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The record $400 million donation from hedge fund magnate John A. Paulson that renamed the School of Engineering and Applied Sciences comes during a transitional phase of a school whose enrollment has fast outgrown its resources, positioning the gift to lend momentum to the young engineering school’s expansion.
In an interview last month, Interim SEAS Dean Harry R. Lewis ’68 said the school’s most urgent need is money as it is expands more rapidly than its resources can support. The recent gift from Paulson—the largest in Harvard’s history—will help alleviate the budget constraints of a school that has been experiencing skyrocketing enrollment, a shortage of laboratory and teaching spaces, and is slated to relocate to Allston in just four years.
The gift is unrestricted, meaning that administrators are free to allocate the funds as they see fit. According to former SEAS Dean Cherry A. Murray, it is “extremely unusual” for such a large gift to be unrestricted. She called the gift “a nice present” for incoming dean Francis J. Doyle III, who will take helm of the school later this summer.
Venkatesh “Venky” Narayanamurti, who led SEAS from 1998 to 2008, said the donation was “very, very timely.”
“It will put engineering on the map, and Harvard will reverberate with this gift for a long period of time,” he said. “We should really give the new dean a chance to get his feet wet, learn the place, and make sure he makes wise investments, because this is for the future.”
A NEED FOR FACULTY GROWTH
When asked how he will make use of Paulson’s gift, Doyle said the donation will not result in a “redirection” for the school. He acknowledged that although SEAS will still face space and funding constraints in the near future, what SEAS needs most now is people. It needs to attract top students and faculty members, Doyle said.
SEAS professors say they hope to see the gift translate into more faculty hires, state-of-the-art laboratories and teaching spaces, and continued support for large-scale courses like Computer Science 50: “Introduction to Computer Science I.”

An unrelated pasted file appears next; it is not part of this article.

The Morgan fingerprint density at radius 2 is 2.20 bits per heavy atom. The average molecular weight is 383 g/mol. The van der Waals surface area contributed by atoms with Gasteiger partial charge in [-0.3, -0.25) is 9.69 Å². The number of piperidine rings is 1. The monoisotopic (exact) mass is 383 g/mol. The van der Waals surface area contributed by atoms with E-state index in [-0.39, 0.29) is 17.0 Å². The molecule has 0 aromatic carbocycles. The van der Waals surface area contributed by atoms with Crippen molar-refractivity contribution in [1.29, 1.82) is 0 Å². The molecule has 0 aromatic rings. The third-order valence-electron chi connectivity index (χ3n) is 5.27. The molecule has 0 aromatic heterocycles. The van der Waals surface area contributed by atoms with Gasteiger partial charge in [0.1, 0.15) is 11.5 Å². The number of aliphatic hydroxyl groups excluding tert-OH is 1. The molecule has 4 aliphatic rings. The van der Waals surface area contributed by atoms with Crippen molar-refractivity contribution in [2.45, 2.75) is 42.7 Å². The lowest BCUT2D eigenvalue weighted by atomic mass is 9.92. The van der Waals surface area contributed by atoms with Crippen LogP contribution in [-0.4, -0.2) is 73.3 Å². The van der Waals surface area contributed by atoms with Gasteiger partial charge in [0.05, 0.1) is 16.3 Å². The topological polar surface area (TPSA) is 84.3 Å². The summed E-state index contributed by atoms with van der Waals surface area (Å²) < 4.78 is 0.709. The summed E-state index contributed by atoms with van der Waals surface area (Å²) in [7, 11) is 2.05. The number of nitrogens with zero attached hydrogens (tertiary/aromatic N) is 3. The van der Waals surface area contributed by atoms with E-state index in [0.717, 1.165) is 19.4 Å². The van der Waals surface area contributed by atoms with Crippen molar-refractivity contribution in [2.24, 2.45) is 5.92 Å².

According to SEAS spokesperson Paul Karoff, Paulson’s gift will be used to fund SEAS operations, instead of capital needs such as the construction of new buildings in Allston. Administrators are still raising funds for the latter, and no decisions have been made regarding what Harvard entity will own the buildings, according to Karoff.
Compared to many other engineering schools around the country, SEAS is small and young. The school was only officially established in 2007, and it currently has about 75 full-time teaching faculty members, less than a third of Stanford’s engineering school and a fifth of MIT’s. According to the school’s case statement for the capital campaign, administrators hope donations to the school will allow SEAS to increase the size of its ladder faculty to 90—about the size of California Institute of Technology’s engineering and applied science professoriate.
An alumnus of Harvard Business School and New York University, Paulson does not have any affiliation with SEAS or engineering. He decided to donate to SEAS largely because University administrators conveyed the sense that they see engineering as priority for Harvard, he said.
“He wants to do the right thing for Harvard. He looks particularly to [University President] Drew [Faust] to say what is the most important thing for him to do for Harvard,” Murray said, adding that many non-SEAS alumni who have made their fortune in the business world recognize the importance of engineering.
ACROSS THE RIVER
Administrators and faculty also hope that the Paulson gift will help SEAS strengthen connections with other professional schools, especially the Business School, which itself is located in Allston. (Paulson said he was primarily in touch with administrators at the Business School in working out the details of the gift, and Business School Dean Nitin Nohria has said that the gift will also have a profound impact on his school.)
According to its case statement for the capital campaign, SEAS plans to use donated funds to create “new master’s degree programs, some in collaboration with the Graduate School of Design, the Business School, and the Medical School.” Doyle said part of what attracted him to the deanship was “some untapped opportunities in collaborating across the professional schools.”
SEAS and the Graduate School of Design are soon expected to launch a joint master’s degree program in engineering design. As SEAS and the Business School become future neighbors in Allston, leaders at both schools have expressed a wish to deepen their connections, especially at at an age at which they say combining technology and business is increasingly important.
For Applied Physics professor Jene A. Golovchenko, the relocation of SEAS to Allston and Paulson’s Business School-facilitated donation “suggest a major new direction for SEAS” where entrepreneurship will play a more prominent role.
“Many of the technological wonders that dominate our lives today were born in environments that encouraged, supported, and even protected deeply curious people with no business sense or financial motivation at all,” he said. “If short-term entrepreneurship becomes a main focus of SEAS, it will not be the ideal place for folks like me to function and succeed.”
In response to this concern, Doyle said he sees fundamental research as “paramount” and that the school will continue to support both scientific research and its translation into commercial products. The two are not necessarily at odds, he said.
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